Weingut Georg Mosbacher, a well-respected Pfalz winery, fit right into the dynamic reputation of the region. Sabine Mosbacher shared her 2017 Sauvignon Blanc, 2017 Cabernet Blanc, and many grand cru single vineyard Rieslings. It was my first experience tasting Cabernet Blanc, a crossing of Cabernet Sauvignon with a hybrid grape that tastes similar to Sauvignon Blanc with a Riesling texture. Highly recommend seeking out Georg Mosbacher wines.

Weingut Pfeffingen
While in Pfalz I attended my first Hoffest at Weingut Pfeffingen. The quintessentially German community wide food and wine celebration was a blast. Along with Weingut Pfeffingen’s high quality Riesling, Scheurebe, Spätburgunder and Gewürztraminer, I enjoyed modern offerings of fresh avocados, salad, focaccia bread, and mozzarella. A food and wine feast!

Weingut Von Buhl
Weingut Von Buhl was founded in 1849, with cellars dating back to its beginning. However, its production techniques and wines are fully modern. I could not believe my nose when I was handed a glass of the 2015 Riesling Sekt Brut, the autolysis notes took me to Champagne. I was equally struck by the 2017 Bone Dry Riesling and Rosé, both modern in style and label presentation. I later learned winemaker Mathieu Kauffman spent twelve years as cellar master at Bollinger and grew up in Alsace. Kauffman’s background is a recipe for success as Von Buhl looks to the future.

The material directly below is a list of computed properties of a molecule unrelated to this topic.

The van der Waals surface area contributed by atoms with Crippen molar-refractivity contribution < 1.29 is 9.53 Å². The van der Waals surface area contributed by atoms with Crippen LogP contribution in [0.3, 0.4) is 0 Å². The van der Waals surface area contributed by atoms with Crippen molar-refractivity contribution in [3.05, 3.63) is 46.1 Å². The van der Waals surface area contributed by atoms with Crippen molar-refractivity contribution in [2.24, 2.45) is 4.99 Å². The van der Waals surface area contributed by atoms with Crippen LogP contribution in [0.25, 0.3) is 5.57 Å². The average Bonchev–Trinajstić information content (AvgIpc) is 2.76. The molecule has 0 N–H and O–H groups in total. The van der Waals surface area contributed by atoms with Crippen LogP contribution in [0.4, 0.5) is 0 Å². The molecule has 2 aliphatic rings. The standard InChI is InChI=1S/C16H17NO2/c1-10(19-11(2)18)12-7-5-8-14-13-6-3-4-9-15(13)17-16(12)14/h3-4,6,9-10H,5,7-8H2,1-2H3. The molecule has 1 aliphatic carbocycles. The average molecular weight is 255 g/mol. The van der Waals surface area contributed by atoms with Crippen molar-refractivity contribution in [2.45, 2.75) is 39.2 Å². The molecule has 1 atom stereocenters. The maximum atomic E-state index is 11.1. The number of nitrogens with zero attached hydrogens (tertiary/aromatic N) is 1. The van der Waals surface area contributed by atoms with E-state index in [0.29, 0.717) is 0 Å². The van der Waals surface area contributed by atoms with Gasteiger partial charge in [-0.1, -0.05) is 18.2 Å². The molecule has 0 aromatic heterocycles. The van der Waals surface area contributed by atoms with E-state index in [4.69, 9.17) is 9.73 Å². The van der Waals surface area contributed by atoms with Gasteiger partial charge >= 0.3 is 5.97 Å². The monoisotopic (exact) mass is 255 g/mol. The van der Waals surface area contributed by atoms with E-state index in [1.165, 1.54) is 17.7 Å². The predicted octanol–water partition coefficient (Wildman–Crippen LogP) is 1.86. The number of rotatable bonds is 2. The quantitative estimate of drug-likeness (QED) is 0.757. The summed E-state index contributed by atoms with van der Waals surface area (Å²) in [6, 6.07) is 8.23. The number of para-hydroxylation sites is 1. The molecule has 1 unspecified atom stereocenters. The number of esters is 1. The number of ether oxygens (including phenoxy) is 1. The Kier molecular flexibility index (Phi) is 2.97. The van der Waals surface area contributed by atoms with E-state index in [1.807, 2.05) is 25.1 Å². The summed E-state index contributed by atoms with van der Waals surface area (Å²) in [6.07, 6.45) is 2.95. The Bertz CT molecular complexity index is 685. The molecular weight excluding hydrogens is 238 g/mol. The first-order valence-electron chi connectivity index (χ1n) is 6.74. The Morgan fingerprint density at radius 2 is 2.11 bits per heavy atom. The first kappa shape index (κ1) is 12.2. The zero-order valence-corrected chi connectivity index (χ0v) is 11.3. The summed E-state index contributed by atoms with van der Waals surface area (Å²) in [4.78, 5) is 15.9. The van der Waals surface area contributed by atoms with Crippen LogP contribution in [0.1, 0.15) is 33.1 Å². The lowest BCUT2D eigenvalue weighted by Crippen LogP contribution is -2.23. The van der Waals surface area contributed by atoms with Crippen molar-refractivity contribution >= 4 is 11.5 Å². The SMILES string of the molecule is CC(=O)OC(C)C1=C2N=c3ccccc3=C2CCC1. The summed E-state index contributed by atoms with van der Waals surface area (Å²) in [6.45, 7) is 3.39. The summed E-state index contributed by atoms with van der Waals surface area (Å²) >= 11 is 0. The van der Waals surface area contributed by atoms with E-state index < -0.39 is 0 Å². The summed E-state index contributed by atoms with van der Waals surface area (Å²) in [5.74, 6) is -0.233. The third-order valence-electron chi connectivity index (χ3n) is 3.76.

Weingut Weegmüller
Weingut Weegmüller is run by Gabrielle and her sister Stephanie, the first female wine maker in Germany. Stephanie faced obstacles in a male dominated occupation, mainly saying with a smile “there was only one toilet.” Her first vintage was in 1984 with her father, she took over winemaking in 1988. Weegmüller focuses on white varietals, mainly Riesling, Scheurebe, Weißer Burgunder (Pinot Blanc), and Gewürztraminer. They, like many others, have embraced organic wine making. Gabrielle explained making organic wine in Pfalz is easy because “they are living in the Garden of Eden.”

Weingut Jülg and Weingut Friedrich Becker
The next two wineries visited further illustrate the dynamic nature of Pfalz because both wineries’ vineyards lie in France. Weingut Jülg and Weingut Friedrich Becker lie within a stone’s throw of the French border. Prior to World War II both wineries owned vineyards in Alsace, which at the time was Germany. After the war the French retained possession of the vineyards until the mid-1980’s when, according to Johannes Jülg, it was returned to the Germans. Today, both wineries are producing high quality Riesling, Weißer Burgunder, and Spätburgunder. The wines are young, modern, fresh, and easily drinkable.

A delicious homemade lunch at Weingut Jülg was the only time in my week in Pfalz that I experienced “traditional” German cuisine. Saumagen (a popular Palatinate dish of “sow’s stomach”) was served alongside liver, sausage, salad, sour kraut and roasted potatoes. To be honest I ate vegetarian at this lunch, but the sour kraut and roasted potatoes were incredible.

Weingut Bassermann-Jordan
My educational Pfalz week was coming to an end, but not before one last delicious dinner and wine tasting. Weingut Bassermann-Jordan, along with Dr Bürklin-Wolf, is one of Pfalz oldest wineries and founding members of the VDP, Germany’s top wine quality assurance organization. A fitting end to a dynamic week included enjoying many high quality Bassermann-Jordan wines ranging from single vineyard dry Riesling, to the 2015 Deux Nez – a Cabernet Sauvignon/Merlot blend, and concluding with beautifully balanced Gewürztraminer Auslese. Each wine paired beautifully with pesto salad, truffle ravioli, and a light hazelnut parfait. After a modern meal with modern wines, my final Pfalz journey took me into the Bassermann-Jordan cellar dating back to the early 19th century. I found this an apropos ending to a dynamic week exploring the juxtaposition of modernity and tradition in wine, food, and culture – Pfalz.